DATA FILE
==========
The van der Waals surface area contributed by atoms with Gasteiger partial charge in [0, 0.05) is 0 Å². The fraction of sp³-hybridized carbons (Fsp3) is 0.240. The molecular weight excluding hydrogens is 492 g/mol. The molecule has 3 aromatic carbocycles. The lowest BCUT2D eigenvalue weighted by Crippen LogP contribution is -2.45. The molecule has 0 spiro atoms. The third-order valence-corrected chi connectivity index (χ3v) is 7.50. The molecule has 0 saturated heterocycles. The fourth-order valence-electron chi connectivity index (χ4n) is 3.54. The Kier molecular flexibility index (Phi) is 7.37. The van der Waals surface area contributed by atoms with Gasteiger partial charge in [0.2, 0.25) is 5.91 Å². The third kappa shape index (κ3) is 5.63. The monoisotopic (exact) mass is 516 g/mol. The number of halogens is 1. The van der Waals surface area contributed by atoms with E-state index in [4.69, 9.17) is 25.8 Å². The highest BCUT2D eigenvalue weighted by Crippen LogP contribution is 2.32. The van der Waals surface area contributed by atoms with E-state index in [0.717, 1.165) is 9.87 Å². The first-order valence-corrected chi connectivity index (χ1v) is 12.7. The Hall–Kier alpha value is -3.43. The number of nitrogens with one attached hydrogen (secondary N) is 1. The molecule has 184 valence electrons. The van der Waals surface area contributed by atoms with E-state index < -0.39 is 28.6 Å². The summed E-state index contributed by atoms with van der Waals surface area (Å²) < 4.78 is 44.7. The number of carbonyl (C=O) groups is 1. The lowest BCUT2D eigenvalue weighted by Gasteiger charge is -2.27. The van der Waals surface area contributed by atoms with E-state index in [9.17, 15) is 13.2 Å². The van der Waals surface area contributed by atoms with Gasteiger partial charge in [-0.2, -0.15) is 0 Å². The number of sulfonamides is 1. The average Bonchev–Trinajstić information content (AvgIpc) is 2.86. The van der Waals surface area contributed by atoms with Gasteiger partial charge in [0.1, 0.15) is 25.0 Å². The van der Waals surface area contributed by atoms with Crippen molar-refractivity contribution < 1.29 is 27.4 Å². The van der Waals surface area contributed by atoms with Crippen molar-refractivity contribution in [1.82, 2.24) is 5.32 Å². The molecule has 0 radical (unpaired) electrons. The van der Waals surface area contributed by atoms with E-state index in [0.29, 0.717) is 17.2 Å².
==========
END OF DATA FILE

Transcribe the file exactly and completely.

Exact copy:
The van der Waals surface area contributed by atoms with Gasteiger partial charge in [0, 0.05) is 0 Å². The fraction of sp³-hybridized carbons (Fsp3) is 0.240. The molecular weight excluding hydrogens is 492 g/mol. The molecule has 3 aromatic carbocycles. The lowest BCUT2D eigenvalue weighted by Crippen LogP contribution is -2.45. The molecule has 0 spiro atoms. The third-order valence-corrected chi connectivity index (χ3v) is 7.50. The molecule has 0 saturated heterocycles. The fourth-order valence-electron chi connectivity index (χ4n) is 3.54. The Kier molecular flexibility index (Phi) is 7.37. The van der Waals surface area contributed by atoms with Gasteiger partial charge in [0.2, 0.25) is 5.91 Å². The third kappa shape index (κ3) is 5.63. The monoisotopic (exact) mass is 516 g/mol. The number of halogens is 1. The van der Waals surface area contributed by atoms with E-state index in [4.69, 9.17) is 25.8 Å². The highest BCUT2D eigenvalue weighted by Crippen LogP contribution is 2.32. The van der Waals surface area contributed by atoms with E-state index in [0.717, 1.165) is 9.87 Å². The first-order valence-corrected chi connectivity index (χ1v) is 12.7. The Hall–Kier alpha value is -3.43. The number of nitrogens with one attached hydrogen (secondary N) is 1. The molecule has 184 valence electrons. The van der Waals surface area contributed by atoms with E-state index < -0.39 is 28.6 Å². The summed E-state index contributed by atoms with van der Waals surface area (Å²) < 4.78 is 44.7. The number of carbonyl (C=O) groups is 1. The lowest BCUT2D eigenvalue weighted by Gasteiger charge is -2.27. The van der Waals surface area contributed by atoms with E-state index in [9.17, 15) is 13.2 Å². The van der Waals surface area contributed by atoms with Gasteiger partial charge in [-0.2, -0.15) is 0 Å². The number of sulfonamides is 1. The average Bonchev–Trinajstić information content (AvgIpc) is 2.86. The van der Waals surface area contributed by atoms with Gasteiger partial charge in [0.1, 0.15) is 25.0 Å². The van der Waals surface area contributed by atoms with Crippen molar-refractivity contribution < 1.29 is 27.4 Å². The van der Waals surface area contributed by atoms with Crippen molar-refractivity contribution in [1.82, 2.24) is 5.32 Å². The molecule has 0 radical (unpaired) electrons. The van der Waals surface area contributed by atoms with E-state index in [0.29, 0.717) is 17.2 Å².